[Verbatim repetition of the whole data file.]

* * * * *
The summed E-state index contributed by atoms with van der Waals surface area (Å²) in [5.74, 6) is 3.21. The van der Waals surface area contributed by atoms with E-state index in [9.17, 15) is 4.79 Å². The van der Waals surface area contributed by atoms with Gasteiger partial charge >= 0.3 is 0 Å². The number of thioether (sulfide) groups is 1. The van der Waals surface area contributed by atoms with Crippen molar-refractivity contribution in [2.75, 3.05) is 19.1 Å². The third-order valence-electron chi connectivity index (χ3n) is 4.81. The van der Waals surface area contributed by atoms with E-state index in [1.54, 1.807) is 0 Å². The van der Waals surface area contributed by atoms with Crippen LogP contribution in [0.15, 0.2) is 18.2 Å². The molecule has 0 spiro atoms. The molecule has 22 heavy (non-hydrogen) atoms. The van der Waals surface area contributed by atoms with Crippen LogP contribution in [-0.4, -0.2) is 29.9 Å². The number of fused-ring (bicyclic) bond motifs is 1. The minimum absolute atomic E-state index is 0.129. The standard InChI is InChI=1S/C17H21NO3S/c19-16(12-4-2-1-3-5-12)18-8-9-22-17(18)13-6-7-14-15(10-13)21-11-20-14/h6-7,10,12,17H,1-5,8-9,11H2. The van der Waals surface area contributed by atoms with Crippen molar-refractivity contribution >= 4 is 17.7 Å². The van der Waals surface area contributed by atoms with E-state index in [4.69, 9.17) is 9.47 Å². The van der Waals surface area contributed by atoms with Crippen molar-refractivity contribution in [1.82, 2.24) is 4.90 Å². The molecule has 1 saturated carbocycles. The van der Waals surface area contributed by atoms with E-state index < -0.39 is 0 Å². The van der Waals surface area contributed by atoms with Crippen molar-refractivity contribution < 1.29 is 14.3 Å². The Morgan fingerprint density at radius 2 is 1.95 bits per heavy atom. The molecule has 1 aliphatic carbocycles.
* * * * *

The summed E-state index contributed by atoms with van der Waals surface area (Å²) in [5.74, 6) is 3.21. The van der Waals surface area contributed by atoms with E-state index in [9.17, 15) is 4.79 Å². The van der Waals surface area contributed by atoms with Gasteiger partial charge >= 0.3 is 0 Å². The number of thioether (sulfide) groups is 1. The van der Waals surface area contributed by atoms with Crippen molar-refractivity contribution in [2.75, 3.05) is 19.1 Å². The third-order valence-electron chi connectivity index (χ3n) is 4.81. The van der Waals surface area contributed by atoms with E-state index in [1.54, 1.807) is 0 Å². The van der Waals surface area contributed by atoms with Crippen LogP contribution in [0.15, 0.2) is 18.2 Å². The molecule has 0 spiro atoms. The molecule has 22 heavy (non-hydrogen) atoms. The van der Waals surface area contributed by atoms with Crippen LogP contribution in [-0.4, -0.2) is 29.9 Å². The number of fused-ring (bicyclic) bond motifs is 1. The minimum absolute atomic E-state index is 0.129. The standard InChI is InChI=1S/C17H21NO3S/c19-16(12-4-2-1-3-5-12)18-8-9-22-17(18)13-6-7-14-15(10-13)21-11-20-14/h6-7,10,12,17H,1-5,8-9,11H2. The van der Waals surface area contributed by atoms with Crippen molar-refractivity contribution >= 4 is 17.7 Å². The van der Waals surface area contributed by atoms with E-state index in [4.69, 9.17) is 9.47 Å². The van der Waals surface area contributed by atoms with Crippen molar-refractivity contribution in [1.82, 2.24) is 4.90 Å². The molecule has 1 saturated carbocycles. The van der Waals surface area contributed by atoms with E-state index < -0.39 is 0 Å². The van der Waals surface area contributed by atoms with Crippen molar-refractivity contribution < 1.29 is 14.3 Å². The Morgan fingerprint density at radius 2 is 1.95 bits per heavy atom. The molecule has 1 aliphatic carbocycles.